Tobirama is in the stomach of a god yet he is also in a long dead plain — plane? — full of long dead trees still reaching withered, blackened hands to the endless void that pretends to be a sky. Or, maybe they’re not dead, they’re merely as they’ve always been since their creation and Tobirama merely perceives them as dead because they do not fit his notion of living.

Time continues to be an illusion and yet, he is more exhausted than ever.

How long has he been zoned out now? Long enough to grow a sizable puddle, it seems. He’s given up trying to determine the source of the bleeding, he can never find it.

The quiet has grown so loud.

It occurs to him, vaguely, like an intrusive thought weakly struggling through the barrier of his subconscious mind into the forefront of his conscious mind, that this lassitude is unnatural. That he should not be so given to malaise. That he was motivated, nay, invigorated, by the lack of interruptions to calculate a way out of this dimension. Prepared to write it out in blood on dead stone if he had to.

This thought, like all his other thoughts, are drowned out by the pervasive quiet settling like a thick morass over everything.

He blinks out of another zone out, flat on his back. The void is...as it is. Why did he think it was somehow different? The taste of copper is thick in his mouth. His wrist is clamped between his teeth. It takes a solid effort to unclench his jaw, his teeth sliding out of his flesh with an unpleasant noise. This is new.

He sits up and goes to spit out the blood but his throat seizes, scraped raw and painful, making his eyes water. Had he been...screaming?

This is...concerning.

Or it would be if the quiet weren’t smothering his thoughts. Maybe screaming was a good idea.

Curiously, the usual puddle is absent. Instead, there is a sprawl of notes, equations, tentative fuuinjutsu designs written in blood spiraled around him. Tobirama only knows he was the one to write them because they leave off where his other hand splayed, fingertips raw from manic rubbing over an unforgiving surface.

What the hell happened during that fugue?

On second thought, the notes don’t make sense! Here, a double-back loop traditionally used for space-time stabilizers, there, a helix equation for layered genjutsu, in between a nigh incomprehensible ramble about the spaces between matter intersecting disastrously with a different paragraph of old observations on the energy of the soul and how it interacted with dimensions when called through them.

Complete nonsense, all told; the ultimate point is to end the illusion, not build more!

Besides, this end bit segues halfway through a sentence into theorizing putting a contained dimension under genjutsu as if that’s possible—

Tobirama blinks out of another zone, wondering why he’s staring blankly at a spreading puddle of blood. He must have been in it a while for it to be so large. His throat is sore. His hand is wrapped around the handle of a kunai buried in his gut. He wonders why the pain is so distant—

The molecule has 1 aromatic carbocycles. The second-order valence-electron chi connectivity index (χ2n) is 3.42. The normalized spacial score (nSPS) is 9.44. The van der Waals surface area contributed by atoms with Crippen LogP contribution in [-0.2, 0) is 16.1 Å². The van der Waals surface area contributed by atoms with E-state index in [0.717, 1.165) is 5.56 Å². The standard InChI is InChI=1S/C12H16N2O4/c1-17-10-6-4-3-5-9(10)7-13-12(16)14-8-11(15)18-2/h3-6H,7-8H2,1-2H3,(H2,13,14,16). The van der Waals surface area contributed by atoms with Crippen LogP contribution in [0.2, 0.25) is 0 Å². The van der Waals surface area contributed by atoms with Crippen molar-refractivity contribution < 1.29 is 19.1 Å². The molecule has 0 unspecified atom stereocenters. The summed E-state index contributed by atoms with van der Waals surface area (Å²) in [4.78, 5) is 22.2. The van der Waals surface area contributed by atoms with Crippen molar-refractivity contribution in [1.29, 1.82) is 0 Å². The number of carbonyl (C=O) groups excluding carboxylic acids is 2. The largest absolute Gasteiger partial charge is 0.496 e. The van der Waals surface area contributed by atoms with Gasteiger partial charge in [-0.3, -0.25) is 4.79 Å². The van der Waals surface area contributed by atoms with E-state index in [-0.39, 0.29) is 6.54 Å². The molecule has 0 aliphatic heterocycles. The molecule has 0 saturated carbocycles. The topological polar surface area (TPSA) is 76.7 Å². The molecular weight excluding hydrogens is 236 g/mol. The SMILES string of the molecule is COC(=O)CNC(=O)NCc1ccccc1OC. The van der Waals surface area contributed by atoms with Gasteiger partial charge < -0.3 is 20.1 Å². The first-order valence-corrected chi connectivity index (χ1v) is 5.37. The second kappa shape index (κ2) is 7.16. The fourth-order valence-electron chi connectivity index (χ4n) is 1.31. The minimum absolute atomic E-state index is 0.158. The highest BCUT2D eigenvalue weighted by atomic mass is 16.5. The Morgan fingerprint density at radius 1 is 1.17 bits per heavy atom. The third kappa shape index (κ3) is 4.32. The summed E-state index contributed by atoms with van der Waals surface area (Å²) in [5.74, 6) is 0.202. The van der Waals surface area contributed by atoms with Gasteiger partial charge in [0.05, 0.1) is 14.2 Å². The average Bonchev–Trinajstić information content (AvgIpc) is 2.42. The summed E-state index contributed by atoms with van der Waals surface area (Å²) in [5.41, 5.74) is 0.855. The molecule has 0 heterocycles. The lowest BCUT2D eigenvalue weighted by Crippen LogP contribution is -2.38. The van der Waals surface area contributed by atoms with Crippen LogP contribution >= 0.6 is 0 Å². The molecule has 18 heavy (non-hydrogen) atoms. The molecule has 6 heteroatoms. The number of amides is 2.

Tobirama blinks out of another zone, wondering why he’s choking. His throat is sore. He’s hanging from a tree, wire wrapped around his neck, cutting into flesh from his own body weight. The specter of death is upon him.

It’s quiet.


Tobirama has the wherewithal to examine his surroundings the next time he comes to. They’re boring, void-like, and of appropriately questionable reality. Just like last time. Just like all times as far as he knows. The floor is not a floor, the walls are not really walls, and the table and chairs are made or not made of non-matter, but at the end of any unit of time he comprehends, they get the job done.

He hauls himself into the waiting chair and tells the Shinigami, “You have a very austere sense of aesthetics, don’t you?” without so much as a by your leave. Since the other option is screaming, he figures this is the politer option.

Hmm, does choosing the politer conversation route count for much with something who can read your thoughts anyway? Tobirama instantly forms the opinion that it should, because you’re consciously choosing to be polite rather than the involuntary expression of honesty that exists in one’s thoughts.

“I have what I need, no more, no less,” the Shinigami says with a voice that doesn’t come from their mouth but nevertheless comes from the physical vicinity of their face. Very confusing.

There’s no ringing quiet in here at all.

“So,” Tobirama says distantly, “what did you learn from that...that. I’d like to assume there’s a point, you see, because I like when there are tangible motivations for things. And from my perspective it was a little...heavy-handed. After my last assumption.”